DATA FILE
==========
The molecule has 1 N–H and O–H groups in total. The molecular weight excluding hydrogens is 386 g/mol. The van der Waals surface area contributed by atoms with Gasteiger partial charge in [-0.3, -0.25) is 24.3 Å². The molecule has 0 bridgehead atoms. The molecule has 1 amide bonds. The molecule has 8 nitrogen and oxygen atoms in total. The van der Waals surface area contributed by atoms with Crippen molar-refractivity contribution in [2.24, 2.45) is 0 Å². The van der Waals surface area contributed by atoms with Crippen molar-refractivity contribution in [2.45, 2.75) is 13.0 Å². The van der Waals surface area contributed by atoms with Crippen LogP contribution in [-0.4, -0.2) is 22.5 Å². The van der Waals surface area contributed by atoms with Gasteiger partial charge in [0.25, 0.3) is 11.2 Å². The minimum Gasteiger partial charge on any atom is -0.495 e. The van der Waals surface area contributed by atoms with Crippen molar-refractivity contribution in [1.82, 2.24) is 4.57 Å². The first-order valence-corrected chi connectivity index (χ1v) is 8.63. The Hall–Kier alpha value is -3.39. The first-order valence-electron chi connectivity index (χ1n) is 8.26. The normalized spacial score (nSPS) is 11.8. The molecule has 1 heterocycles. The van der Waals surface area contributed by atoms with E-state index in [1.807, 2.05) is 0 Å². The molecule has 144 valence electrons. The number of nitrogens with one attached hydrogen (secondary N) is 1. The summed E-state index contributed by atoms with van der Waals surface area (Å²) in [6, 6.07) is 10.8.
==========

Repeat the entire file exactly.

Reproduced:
The molecule has 1 N–H and O–H groups in total. The molecular weight excluding hydrogens is 386 g/mol. The van der Waals surface area contributed by atoms with Gasteiger partial charge in [-0.3, -0.25) is 24.3 Å². The molecule has 0 bridgehead atoms. The molecule has 1 amide bonds. The molecule has 8 nitrogen and oxygen atoms in total. The van der Waals surface area contributed by atoms with Crippen molar-refractivity contribution in [2.24, 2.45) is 0 Å². The van der Waals surface area contributed by atoms with Crippen molar-refractivity contribution in [2.45, 2.75) is 13.0 Å². The van der Waals surface area contributed by atoms with Crippen LogP contribution in [-0.4, -0.2) is 22.5 Å². The van der Waals surface area contributed by atoms with Gasteiger partial charge in [0.25, 0.3) is 11.2 Å². The minimum Gasteiger partial charge on any atom is -0.495 e. The van der Waals surface area contributed by atoms with Crippen molar-refractivity contribution in [1.82, 2.24) is 4.57 Å². The first-order valence-corrected chi connectivity index (χ1v) is 8.63. The Hall–Kier alpha value is -3.39. The first-order valence-electron chi connectivity index (χ1n) is 8.26. The normalized spacial score (nSPS) is 11.8. The molecule has 1 heterocycles. The van der Waals surface area contributed by atoms with E-state index in [1.807, 2.05) is 0 Å². The molecule has 144 valence electrons. The number of nitrogens with one attached hydrogen (secondary N) is 1. The summed E-state index contributed by atoms with van der Waals surface area (Å²) in [6, 6.07) is 10.8.